Not quite a bull's eye, but damn near close. This time, she sets the gun down before leaping up and down. She even does a little fist in the air motion, and I'm startled by the sudden and radical change from the mousy girl I'd met the week before. Suddenly she's a talkative and energetic creature who's insisting I bring the paper forward so she can save it.

We're there for two hours, until her hands are tired and her wrists have to be aching, but she fires off round after round without complaint. Her jaw's set, her lips in a firm line, and she keeps at it. She never quite duplicates the first shot, but she's getting better; her spray pattern is tight, and she's handling the gun with confidence.

At three hours, I call a halt, despite her insistence she wants to keep going. Hell, I'm exhausted and I only had to watch and give pointers. It takes us another two hours to clean the gun, bit by bit, until it's shining. By then, school's out, but I get her back to campus in time for her ride to pick her up.

She's grinning, and waves to me, but only after making me promise we'll go again.

"Our secret," she whispers, and puts a finger to her lips, then dashes off.


We go four more times, and on the last trip, I present her with a Ruger semi-automatic thirty-eight. Relena is too overwhelmed to protest, which tells me a lot; her upbringing probably would've insisted she refuse. Instead she's on the gun like glue on a stamp, turning it over in her hands and practically dragging me off to try it.

It's a gift from her father. Maybe someday he'll tell her, or perhaps he never will. He and I have spoken several times, when I've called with updates on her progress and the situation with the bullies. There have been only one or two incidents since the first time I met with Relena, but my teacher-sources say Relena's been standing her ground. Her father's a pacifist, and he's mentioned more than once that he's not sure how he feels about his daughter learning to shoot. But, as I told him, she's also female. She needs to know how to defend herself, though I pray to whatever power may be that she's never called on to use those skills.

Someday, the world may be safe. Until then, we do what we can, and hope that every piece of power we put in a girl's hands is power to keep her whole.


Six weeks after our first meeting. Relena leaves me a message that she's going to the range on her own from now on. The guards are used to her now, and they tell me she's in once a week, her chin up, all business-like at fourteen. She's not aware she's their little mascot, studiously cleaning her gun after each time, packing it away in its carrier with the seriousness of a lifetime police officer.

I don't see her for a week or two, caught up in new situations with other students and the inevitable end-of-the-year chaos with seniors on my roster. I'm chatting with the drama teacher when I hear the raised voices of the junior class bullies. Suspicious, I follow my friend to the classroom door.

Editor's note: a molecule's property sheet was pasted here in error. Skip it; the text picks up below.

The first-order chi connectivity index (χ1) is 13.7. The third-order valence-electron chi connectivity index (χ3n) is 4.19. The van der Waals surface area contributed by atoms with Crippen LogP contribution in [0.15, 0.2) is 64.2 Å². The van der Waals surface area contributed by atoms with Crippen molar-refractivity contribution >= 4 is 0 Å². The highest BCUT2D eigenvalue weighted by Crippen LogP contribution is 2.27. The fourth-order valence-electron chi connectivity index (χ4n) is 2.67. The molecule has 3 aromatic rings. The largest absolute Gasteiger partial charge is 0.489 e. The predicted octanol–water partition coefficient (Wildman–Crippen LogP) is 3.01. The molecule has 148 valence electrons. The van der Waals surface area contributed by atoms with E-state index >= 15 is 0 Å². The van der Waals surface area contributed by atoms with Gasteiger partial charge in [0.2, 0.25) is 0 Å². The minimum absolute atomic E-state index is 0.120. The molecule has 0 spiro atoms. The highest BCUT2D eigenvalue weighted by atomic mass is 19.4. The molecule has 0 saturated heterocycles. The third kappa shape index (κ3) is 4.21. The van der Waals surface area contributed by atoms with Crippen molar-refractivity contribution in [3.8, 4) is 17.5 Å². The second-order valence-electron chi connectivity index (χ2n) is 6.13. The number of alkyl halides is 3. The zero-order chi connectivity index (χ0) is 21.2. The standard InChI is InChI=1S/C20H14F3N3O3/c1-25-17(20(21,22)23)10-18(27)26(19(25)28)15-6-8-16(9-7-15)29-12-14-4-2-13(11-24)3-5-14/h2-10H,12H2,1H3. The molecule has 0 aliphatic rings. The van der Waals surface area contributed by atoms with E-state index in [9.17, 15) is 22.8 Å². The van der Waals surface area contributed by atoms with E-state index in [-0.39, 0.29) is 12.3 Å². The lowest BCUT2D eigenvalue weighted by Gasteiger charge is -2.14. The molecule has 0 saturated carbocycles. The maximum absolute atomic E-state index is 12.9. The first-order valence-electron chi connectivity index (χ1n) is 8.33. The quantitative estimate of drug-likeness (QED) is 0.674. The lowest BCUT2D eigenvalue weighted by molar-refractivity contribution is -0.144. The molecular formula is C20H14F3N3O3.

Relena's standing in the middle of the hallway, her chin up; her expression is somewhere between blank and mildly amused. One of the guys is leaning into her, but she doesn't flinch. She doesn't lower her eyes. She's silent, but she stares him down with perfect composure. I'm not sure what he's saying – something about how ugly she is, how nerdy she is, the usual cruel taunts insecure boys will throw at pretty girls. Relena doesn't move a muscle. It takes me a second, and I realize.

She's sizing him up like he's a target. Cool, collected, unruffled.

The boy's taunts stutter to a halt, and he glances at his friends. They're cowed already, falling back behind the ringleader, who frowns. Several other girls have drifted closer, curious, and the ringleader steps back, disconcerted by the fact that Relena doesn't seem perturbed in the least.

The boy mutters a few more things I don't hear, but Relena doesn't even flicker an eyelash. She just watches him, her eyes a little narrowed, and then she smiles. She's got her bull's eye, and now she only has to fire.

I have to step behind my teacher-friend rather than let the students catch what must be a smug expression on my face. Relena sees the movement, however, and once the boys have ambled off, she turns towards me. The girls are swarming around her, astonished, impressed, but Relena glances past them, to me.

I nod, pleased, and she raises a hand. It looks for a second like she's forming the letter 'L' – then I realize, she's mimicking a gun. She points the barrel of her imaginary gun down the hallway, towards the bullies, and her blue eyes shift to look at me.

"Bang," she mouths.

Then she blows on the end of her finger, pretends to tuck the gun into a holster. None of the girls around her have noticed, too busy chattering amongst themselves and at Relena. She tosses her head, smiling in a self-assured manner, and lets them keep talking while she rides out the adulation.

The last thing I see is the group dragging her around the corner, off to celebrate their vicarious experience of her victory. Relena glances back one more time, and winks.

One secret, I think, and lean against the doorjamb, crossing my arms. Sometimes that's all a person needs.